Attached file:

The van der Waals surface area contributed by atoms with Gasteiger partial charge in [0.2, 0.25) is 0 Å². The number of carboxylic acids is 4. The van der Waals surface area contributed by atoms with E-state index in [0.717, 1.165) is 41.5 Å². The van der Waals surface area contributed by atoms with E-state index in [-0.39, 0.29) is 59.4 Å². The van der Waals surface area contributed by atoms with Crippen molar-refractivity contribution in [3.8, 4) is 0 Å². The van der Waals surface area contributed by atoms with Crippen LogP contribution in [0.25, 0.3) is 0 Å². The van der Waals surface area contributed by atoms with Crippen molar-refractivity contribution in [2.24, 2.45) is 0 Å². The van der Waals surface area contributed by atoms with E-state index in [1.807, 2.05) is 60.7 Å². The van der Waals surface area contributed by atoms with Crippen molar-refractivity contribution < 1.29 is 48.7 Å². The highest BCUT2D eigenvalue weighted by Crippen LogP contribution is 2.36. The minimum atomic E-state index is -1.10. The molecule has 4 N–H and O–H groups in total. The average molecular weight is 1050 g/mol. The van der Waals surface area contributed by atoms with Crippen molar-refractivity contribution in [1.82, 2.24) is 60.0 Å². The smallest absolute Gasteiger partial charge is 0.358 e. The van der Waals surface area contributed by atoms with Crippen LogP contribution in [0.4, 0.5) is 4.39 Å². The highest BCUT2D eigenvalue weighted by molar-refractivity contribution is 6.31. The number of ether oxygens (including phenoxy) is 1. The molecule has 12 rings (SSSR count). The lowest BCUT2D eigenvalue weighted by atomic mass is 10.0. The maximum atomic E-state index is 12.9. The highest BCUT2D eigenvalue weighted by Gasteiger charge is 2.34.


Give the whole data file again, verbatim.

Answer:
The van der Waals surface area contributed by atoms with Gasteiger partial charge in [0.2, 0.25) is 0 Å². The number of carboxylic acids is 4. The van der Waals surface area contributed by atoms with E-state index in [0.717, 1.165) is 41.5 Å². The van der Waals surface area contributed by atoms with E-state index in [-0.39, 0.29) is 59.4 Å². The van der Waals surface area contributed by atoms with Crippen molar-refractivity contribution in [3.8, 4) is 0 Å². The van der Waals surface area contributed by atoms with Crippen LogP contribution in [0.25, 0.3) is 0 Å². The van der Waals surface area contributed by atoms with Crippen molar-refractivity contribution in [2.24, 2.45) is 0 Å². The van der Waals surface area contributed by atoms with E-state index in [1.807, 2.05) is 60.7 Å². The van der Waals surface area contributed by atoms with Crippen molar-refractivity contribution < 1.29 is 48.7 Å². The highest BCUT2D eigenvalue weighted by Crippen LogP contribution is 2.36. The minimum atomic E-state index is -1.10. The molecule has 4 N–H and O–H groups in total. The average molecular weight is 1050 g/mol. The van der Waals surface area contributed by atoms with Crippen molar-refractivity contribution in [1.82, 2.24) is 60.0 Å². The smallest absolute Gasteiger partial charge is 0.358 e. The van der Waals surface area contributed by atoms with Crippen LogP contribution in [0.4, 0.5) is 4.39 Å². The highest BCUT2D eigenvalue weighted by molar-refractivity contribution is 6.31. The number of ether oxygens (including phenoxy) is 1. The molecule has 12 rings (SSSR count). The lowest BCUT2D eigenvalue weighted by atomic mass is 10.0. The maximum atomic E-state index is 12.9. The highest BCUT2D eigenvalue weighted by Gasteiger charge is 2.34.